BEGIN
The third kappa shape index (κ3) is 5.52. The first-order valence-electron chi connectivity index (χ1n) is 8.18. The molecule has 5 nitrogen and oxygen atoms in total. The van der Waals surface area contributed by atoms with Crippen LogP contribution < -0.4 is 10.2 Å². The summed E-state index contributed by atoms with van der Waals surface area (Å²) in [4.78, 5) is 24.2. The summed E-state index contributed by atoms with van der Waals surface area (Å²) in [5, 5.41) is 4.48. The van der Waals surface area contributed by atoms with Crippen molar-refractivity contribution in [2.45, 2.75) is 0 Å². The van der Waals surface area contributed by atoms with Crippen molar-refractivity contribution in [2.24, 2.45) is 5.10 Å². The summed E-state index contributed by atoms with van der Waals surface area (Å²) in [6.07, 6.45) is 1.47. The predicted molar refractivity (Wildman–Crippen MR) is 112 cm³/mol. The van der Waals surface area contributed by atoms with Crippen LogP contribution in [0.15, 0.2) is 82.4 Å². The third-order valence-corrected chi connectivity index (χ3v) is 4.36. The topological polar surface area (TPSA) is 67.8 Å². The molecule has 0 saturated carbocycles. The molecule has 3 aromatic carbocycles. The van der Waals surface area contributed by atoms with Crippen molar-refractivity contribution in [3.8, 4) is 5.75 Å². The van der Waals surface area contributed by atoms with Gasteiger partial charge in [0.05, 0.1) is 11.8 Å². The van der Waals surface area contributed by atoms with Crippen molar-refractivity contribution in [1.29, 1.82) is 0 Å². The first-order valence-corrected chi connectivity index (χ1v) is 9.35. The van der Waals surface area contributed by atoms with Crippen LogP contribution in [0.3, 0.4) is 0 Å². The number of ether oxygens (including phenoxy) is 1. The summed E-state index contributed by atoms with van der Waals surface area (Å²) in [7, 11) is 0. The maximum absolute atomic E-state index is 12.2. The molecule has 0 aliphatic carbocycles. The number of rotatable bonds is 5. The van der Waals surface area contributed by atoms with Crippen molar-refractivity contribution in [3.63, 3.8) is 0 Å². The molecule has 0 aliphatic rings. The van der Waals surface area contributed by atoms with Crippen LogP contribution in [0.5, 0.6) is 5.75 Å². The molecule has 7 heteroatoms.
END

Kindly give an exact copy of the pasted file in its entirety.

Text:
The third kappa shape index (κ3) is 5.52. The first-order valence-electron chi connectivity index (χ1n) is 8.18. The molecule has 5 nitrogen and oxygen atoms in total. The van der Waals surface area contributed by atoms with Crippen LogP contribution < -0.4 is 10.2 Å². The summed E-state index contributed by atoms with van der Waals surface area (Å²) in [4.78, 5) is 24.2. The summed E-state index contributed by atoms with van der Waals surface area (Å²) in [5, 5.41) is 4.48. The van der Waals surface area contributed by atoms with Crippen molar-refractivity contribution in [2.45, 2.75) is 0 Å². The van der Waals surface area contributed by atoms with Crippen molar-refractivity contribution in [2.24, 2.45) is 5.10 Å². The summed E-state index contributed by atoms with van der Waals surface area (Å²) in [6.07, 6.45) is 1.47. The predicted molar refractivity (Wildman–Crippen MR) is 112 cm³/mol. The van der Waals surface area contributed by atoms with Crippen LogP contribution in [0.15, 0.2) is 82.4 Å². The third-order valence-corrected chi connectivity index (χ3v) is 4.36. The topological polar surface area (TPSA) is 67.8 Å². The molecule has 0 saturated carbocycles. The molecule has 3 aromatic carbocycles. The van der Waals surface area contributed by atoms with Crippen molar-refractivity contribution in [3.8, 4) is 5.75 Å². The van der Waals surface area contributed by atoms with Gasteiger partial charge in [0.05, 0.1) is 11.8 Å². The van der Waals surface area contributed by atoms with Crippen molar-refractivity contribution in [1.29, 1.82) is 0 Å². The first-order valence-corrected chi connectivity index (χ1v) is 9.35. The van der Waals surface area contributed by atoms with Crippen LogP contribution in [0.3, 0.4) is 0 Å². The number of ether oxygens (including phenoxy) is 1. The summed E-state index contributed by atoms with van der Waals surface area (Å²) in [7, 11) is 0. The maximum absolute atomic E-state index is 12.2. The molecule has 0 aliphatic carbocycles. The number of rotatable bonds is 5. The van der Waals surface area contributed by atoms with Crippen molar-refractivity contribution in [3.63, 3.8) is 0 Å². The molecule has 0 aliphatic rings. The van der Waals surface area contributed by atoms with Crippen LogP contribution in [0.5, 0.6) is 5.75 Å². The molecule has 7 heteroatoms.